Sarah Jackson: Once the Supreme Court takes a case, there’s a briefing period where all the parties and amicus curiae (non-involved parties that may have a sufficient interest in the outcome of the case) submit written arguments, or “briefs” to the Court. After the briefing period ends, the Supreme Court will hold oral argument on the case, allowing both sides to present their best arguments while also answering any questions the Justices may pose. That’s what Tuesday was for in the Masterpiece Cakeshop case.
Briley Hughes: Could you briefly explain the main tenets of each side’s arguments?
Sarah Jackson: There were four parties that argued: the bakery, the United States government, the government for the state of Colorado (where this case occurred), and the lawyer for the couple that was turned away from the bakery.
The bakery and the United States essentially argued that custom-made wedding cakes are inherently expressive, which means that the baking of the cake would be considered “expressive conduct” and fall under the free speech rights protected by the First Amendment. Because a custom-made wedding cake is created with a particular message to convey, they argued, requiring a baker to provide that cake for a wedding that goes against the message the bakery wishes to convey (in this case, that marriage is between one man and one woman and should be celebrated as such) essentially changes the expression of the cake artist in a way that violates the First Amendment.
On the other hand, Colorado and the couple (represented by the ACLU) argued that the bakery’s refusal to serve the couple was discrimination by sexual orientation or identity, in violation of Colorado’s antidiscrimination statute prohibiting discrimination based on things like gender, race, sexual orientation, disability, religion, and creed. They argued that even if custom-cakes are expressive, bakeries cannot be permitted to refuse the products to a same-sex couple that the bakeries would provide to heterosexual couples. They also argued that allowing a religious objector to same-sex marriage to turn away the wedding business of a same-sex couple opens the door to those who claim to have a sincerely held belief against interracial marriage, for instance, to turn away those couples as well. Essentially, they argued that an exception for the bakery here, or ruling that the bakery’s First Amendment rights outweighs the application of Colorado’s antidiscrimination statute, erodes the ground the antidiscrimination statute covers and renders it ineffective.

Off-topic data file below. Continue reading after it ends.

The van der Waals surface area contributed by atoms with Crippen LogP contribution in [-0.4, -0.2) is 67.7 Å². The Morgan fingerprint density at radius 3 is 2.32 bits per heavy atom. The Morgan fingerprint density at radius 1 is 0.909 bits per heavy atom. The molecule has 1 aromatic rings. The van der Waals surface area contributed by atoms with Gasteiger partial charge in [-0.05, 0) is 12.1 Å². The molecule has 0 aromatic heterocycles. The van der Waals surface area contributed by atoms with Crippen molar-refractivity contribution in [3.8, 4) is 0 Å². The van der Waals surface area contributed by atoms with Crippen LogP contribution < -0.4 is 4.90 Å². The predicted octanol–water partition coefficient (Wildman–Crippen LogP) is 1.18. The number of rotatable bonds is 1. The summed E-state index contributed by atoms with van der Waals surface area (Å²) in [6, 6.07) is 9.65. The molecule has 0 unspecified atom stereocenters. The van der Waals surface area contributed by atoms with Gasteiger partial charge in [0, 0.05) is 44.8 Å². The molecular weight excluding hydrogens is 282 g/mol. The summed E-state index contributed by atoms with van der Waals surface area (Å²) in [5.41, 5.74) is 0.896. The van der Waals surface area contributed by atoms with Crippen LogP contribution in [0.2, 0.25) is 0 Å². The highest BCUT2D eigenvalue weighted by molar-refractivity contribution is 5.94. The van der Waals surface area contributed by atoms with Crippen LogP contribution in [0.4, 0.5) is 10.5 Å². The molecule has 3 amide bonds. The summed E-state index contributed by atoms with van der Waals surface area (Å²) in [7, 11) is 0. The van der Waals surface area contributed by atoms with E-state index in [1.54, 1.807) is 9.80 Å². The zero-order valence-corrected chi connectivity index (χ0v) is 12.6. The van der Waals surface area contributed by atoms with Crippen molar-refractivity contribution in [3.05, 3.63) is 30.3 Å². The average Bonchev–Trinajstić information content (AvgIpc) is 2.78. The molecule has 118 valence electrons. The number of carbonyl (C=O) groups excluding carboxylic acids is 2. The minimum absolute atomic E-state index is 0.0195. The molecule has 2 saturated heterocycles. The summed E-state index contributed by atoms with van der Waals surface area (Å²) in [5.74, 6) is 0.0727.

Briley Hughes: What is your sense of how the justices will decide the case?
Sarah Jackson: Thinking back on the questions asked by each Justice, I think the case could be close, possibly even a 5-4 decision. I am not sure how it will turn out, but I wouldn’t be surprised if Justice Kennedy turned out to be the swing vote and wrote for the Court.
Briley Hughes: What are the biggest implications for religious freedom in this case?
Sarah Jackson: This case could determine how wedding vendors with religious objections to same-sex marriage approach their businesses. For instance, if there is a broad conclusion that any commercial business that serves weddings must extend the business to cover same-sex weddings, if they serve heterosexual weddings, in states that have statutes similar to Colorado’s, wedding vendors like Mr. Jack Phillips in this case may have to make difficult choices as to whether to provide their services for any weddings. For vendors that serve weddings exclusively, this could be the decision between staying in business or withdrawing from the market entirely. Essentially, a decision like this could result in a great deal of soul-searching for the religious objectors to same-sex marriage.
More broadly, if the bakery loses this case, the message sent is likely one that a person’s religious views must stop at the church door, so to speak. The Supreme Court has been very careful in the past not to evaluate religious doctrine and to protect religious places, but, depending on how it is addressed, a decision against the bakery in this case could mean, in essence, that although religious people may believe what they wish at any time, the government may limit how they act on those beliefs outside the house of worship itself.
Briley Hughes: When can we expect to get a decision from the High Court?
Sarah Jackson: I would say we shouldn’t expect a decision any time soon. The Supreme Court’s term runs from October-June each year, so many decisions come out during the month of June as the Court essentially closes up shop for a few months. Historically, the big cases involving LGBT rights (Lawrence, Windsor, Obergefell) came in May or June right at the end of the Court’s term.
Briley Hughes: Excellent. Thanks for your time and insight, Sarah.
Clerk, U.S. Court of Appeals for the Armed Forces